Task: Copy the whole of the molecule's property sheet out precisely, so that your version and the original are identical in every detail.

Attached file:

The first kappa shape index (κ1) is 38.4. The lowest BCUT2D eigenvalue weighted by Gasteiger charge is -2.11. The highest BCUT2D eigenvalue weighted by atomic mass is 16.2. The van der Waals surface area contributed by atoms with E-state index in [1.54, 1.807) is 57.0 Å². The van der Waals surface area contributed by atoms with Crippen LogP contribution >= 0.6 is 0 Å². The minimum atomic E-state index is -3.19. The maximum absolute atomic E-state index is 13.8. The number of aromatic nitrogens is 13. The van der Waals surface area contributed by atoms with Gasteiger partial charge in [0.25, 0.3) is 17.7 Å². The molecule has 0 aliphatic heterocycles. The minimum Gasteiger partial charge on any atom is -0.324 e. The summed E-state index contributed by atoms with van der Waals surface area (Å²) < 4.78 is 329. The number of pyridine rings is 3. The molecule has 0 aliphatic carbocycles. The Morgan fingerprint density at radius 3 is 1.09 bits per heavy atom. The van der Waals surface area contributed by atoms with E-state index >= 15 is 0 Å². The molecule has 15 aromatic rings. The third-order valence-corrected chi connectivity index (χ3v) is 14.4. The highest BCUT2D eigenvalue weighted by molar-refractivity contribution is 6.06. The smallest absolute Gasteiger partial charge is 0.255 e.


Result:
The first kappa shape index (κ1) is 38.4. The lowest BCUT2D eigenvalue weighted by Gasteiger charge is -2.11. The highest BCUT2D eigenvalue weighted by atomic mass is 16.2. The van der Waals surface area contributed by atoms with E-state index in [1.54, 1.807) is 57.0 Å². The van der Waals surface area contributed by atoms with Crippen LogP contribution >= 0.6 is 0 Å². The minimum atomic E-state index is -3.19. The maximum absolute atomic E-state index is 13.8. The number of aromatic nitrogens is 13. The van der Waals surface area contributed by atoms with Gasteiger partial charge in [0.25, 0.3) is 17.7 Å². The molecule has 0 aliphatic heterocycles. The minimum Gasteiger partial charge on any atom is -0.324 e. The summed E-state index contributed by atoms with van der Waals surface area (Å²) < 4.78 is 329. The number of pyridine rings is 3. The molecule has 0 aliphatic carbocycles. The Morgan fingerprint density at radius 3 is 1.09 bits per heavy atom. The van der Waals surface area contributed by atoms with E-state index >= 15 is 0 Å². The molecule has 15 aromatic rings. The third-order valence-corrected chi connectivity index (χ3v) is 14.4. The highest BCUT2D eigenvalue weighted by molar-refractivity contribution is 6.06. The smallest absolute Gasteiger partial charge is 0.255 e.